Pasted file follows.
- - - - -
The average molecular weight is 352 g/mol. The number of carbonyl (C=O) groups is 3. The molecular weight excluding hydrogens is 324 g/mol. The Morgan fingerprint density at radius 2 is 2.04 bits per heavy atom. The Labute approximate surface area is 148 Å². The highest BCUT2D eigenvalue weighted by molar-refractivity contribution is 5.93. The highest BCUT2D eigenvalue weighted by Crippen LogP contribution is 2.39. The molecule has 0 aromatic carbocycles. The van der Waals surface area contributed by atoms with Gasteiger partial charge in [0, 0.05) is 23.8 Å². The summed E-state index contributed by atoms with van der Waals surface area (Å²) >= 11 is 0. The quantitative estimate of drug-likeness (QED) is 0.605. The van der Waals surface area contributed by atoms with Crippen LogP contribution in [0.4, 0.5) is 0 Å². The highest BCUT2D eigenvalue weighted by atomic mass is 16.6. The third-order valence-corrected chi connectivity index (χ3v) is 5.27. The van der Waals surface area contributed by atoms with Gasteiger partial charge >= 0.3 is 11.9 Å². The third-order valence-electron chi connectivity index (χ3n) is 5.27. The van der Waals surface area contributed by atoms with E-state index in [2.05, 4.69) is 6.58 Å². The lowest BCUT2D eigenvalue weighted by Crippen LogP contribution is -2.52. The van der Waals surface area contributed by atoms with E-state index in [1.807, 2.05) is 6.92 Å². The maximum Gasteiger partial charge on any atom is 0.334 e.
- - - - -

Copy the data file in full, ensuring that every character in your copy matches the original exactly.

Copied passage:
The average molecular weight is 352 g/mol. The number of carbonyl (C=O) groups is 3. The molecular weight excluding hydrogens is 324 g/mol. The Morgan fingerprint density at radius 2 is 2.04 bits per heavy atom. The Labute approximate surface area is 148 Å². The highest BCUT2D eigenvalue weighted by molar-refractivity contribution is 5.93. The highest BCUT2D eigenvalue weighted by Crippen LogP contribution is 2.39. The molecule has 0 aromatic carbocycles. The van der Waals surface area contributed by atoms with Gasteiger partial charge in [0, 0.05) is 23.8 Å². The summed E-state index contributed by atoms with van der Waals surface area (Å²) >= 11 is 0. The quantitative estimate of drug-likeness (QED) is 0.605. The van der Waals surface area contributed by atoms with Crippen LogP contribution in [0.4, 0.5) is 0 Å². The highest BCUT2D eigenvalue weighted by atomic mass is 16.6. The third-order valence-corrected chi connectivity index (χ3v) is 5.27. The van der Waals surface area contributed by atoms with Gasteiger partial charge >= 0.3 is 11.9 Å². The third-order valence-electron chi connectivity index (χ3n) is 5.27. The van der Waals surface area contributed by atoms with E-state index in [2.05, 4.69) is 6.58 Å². The lowest BCUT2D eigenvalue weighted by Crippen LogP contribution is -2.52. The van der Waals surface area contributed by atoms with E-state index in [1.807, 2.05) is 6.92 Å². The maximum Gasteiger partial charge on any atom is 0.334 e.